Moody's Investors Service on Monday cut its outlook for Germany's creditworthiness to "negative" from "stable," but confirmed the country's triple-A rating.
Moody's also cut its outlook for the Netherlands and Luxembourg, which also have triple-A ratings, to negative from stable. Finland kept its stable outlook.
The ratings agency said the move was due to growing uncertainty caused by the debt crisis.
It said there was an increased chance that Greece could leave the euro zone, which "would set off a chain of financial sector shocks ... that policymakers could only contain at a very high cost."
It also warned that Germany and other countries rated AAA might have to increase support for ailing countries such as Spain and Italy. The burden of that support would fall most heavily on the euro zone's top-rated states, it said.
The agency affirmed Finland's AAA rating and stable outlook, but said all four countries were adversely affected by uncertainty about the outcome of the euro area debt crisis.
Moody's said it would also weigh the euro zone developments' impact on Austria and France, which it still rates AAA. Those countries' outlooks were lowered to negative in February, and Moody's now expects, by the end of the third quarter, to "review whether their current rating outlooks remain appropriate or whether more extensive rating reviews are warranted."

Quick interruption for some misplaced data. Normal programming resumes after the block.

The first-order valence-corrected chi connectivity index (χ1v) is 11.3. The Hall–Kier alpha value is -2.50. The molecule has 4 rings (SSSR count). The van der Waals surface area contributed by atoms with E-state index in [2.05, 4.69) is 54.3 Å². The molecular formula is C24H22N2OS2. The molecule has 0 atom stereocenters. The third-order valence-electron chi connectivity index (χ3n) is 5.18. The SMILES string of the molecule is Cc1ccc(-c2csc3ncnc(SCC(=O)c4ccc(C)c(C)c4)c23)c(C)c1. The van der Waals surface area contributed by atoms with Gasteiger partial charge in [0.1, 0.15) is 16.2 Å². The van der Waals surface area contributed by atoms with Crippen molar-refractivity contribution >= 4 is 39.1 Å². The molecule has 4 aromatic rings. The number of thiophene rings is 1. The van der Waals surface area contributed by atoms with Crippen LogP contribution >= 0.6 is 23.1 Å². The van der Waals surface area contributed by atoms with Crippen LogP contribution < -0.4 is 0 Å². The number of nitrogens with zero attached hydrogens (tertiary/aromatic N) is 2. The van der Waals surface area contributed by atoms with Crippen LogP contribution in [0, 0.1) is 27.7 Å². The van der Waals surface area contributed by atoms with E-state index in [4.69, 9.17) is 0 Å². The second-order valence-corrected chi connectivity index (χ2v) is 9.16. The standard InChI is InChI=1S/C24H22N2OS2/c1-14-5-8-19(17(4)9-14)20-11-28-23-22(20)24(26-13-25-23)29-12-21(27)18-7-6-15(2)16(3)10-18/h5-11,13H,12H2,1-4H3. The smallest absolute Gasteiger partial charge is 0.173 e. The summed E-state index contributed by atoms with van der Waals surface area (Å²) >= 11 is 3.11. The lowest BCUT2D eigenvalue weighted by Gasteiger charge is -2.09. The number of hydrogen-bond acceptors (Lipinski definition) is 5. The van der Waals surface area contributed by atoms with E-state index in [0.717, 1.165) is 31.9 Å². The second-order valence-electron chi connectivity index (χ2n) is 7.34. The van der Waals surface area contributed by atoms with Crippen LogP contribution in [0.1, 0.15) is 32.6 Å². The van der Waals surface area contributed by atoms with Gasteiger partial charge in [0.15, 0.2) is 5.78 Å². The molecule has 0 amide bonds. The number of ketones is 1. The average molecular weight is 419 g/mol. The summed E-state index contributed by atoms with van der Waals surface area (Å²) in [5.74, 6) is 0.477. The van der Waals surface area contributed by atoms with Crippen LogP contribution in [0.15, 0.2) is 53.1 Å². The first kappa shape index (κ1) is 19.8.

France and Austria lost their triple-A ratings from Standard & Poor's, another American ratings agency, in January.
'Germany Is in Very Solid Economic and Financial Situation'
The German Finance Ministry played down the Moody's announcement, saying on Monday night that Germany would remain an anchor of stability in euro zone and that Moody's was focusing on short-term risks.
"By means of its solid economic and financial policy, Germany will retain its 'safe haven' status and continue to play its role as the anchor in the euro zone responsibly," the ministry said in a statement.
It added: "Germany continues to find itself in a very solid economic and financial situation."
Financial markets fell sharply on Monday on fears that the crisis was escalating again with reports that the International Monetary Fund and Germany as well as other top creditors were not prepared to extend fresh aid to Greece beyond the €130 billion ($158 billion) rescue package agreed earlier this year.
The German economics minister, Philipp Rösler, added to uncertainty on Sunday by saying he was skeptical that Greece's reform efforts would succeed.
The German DAX share index fell by as much as 3.5 percent on Monday and closed down 3.2 percent.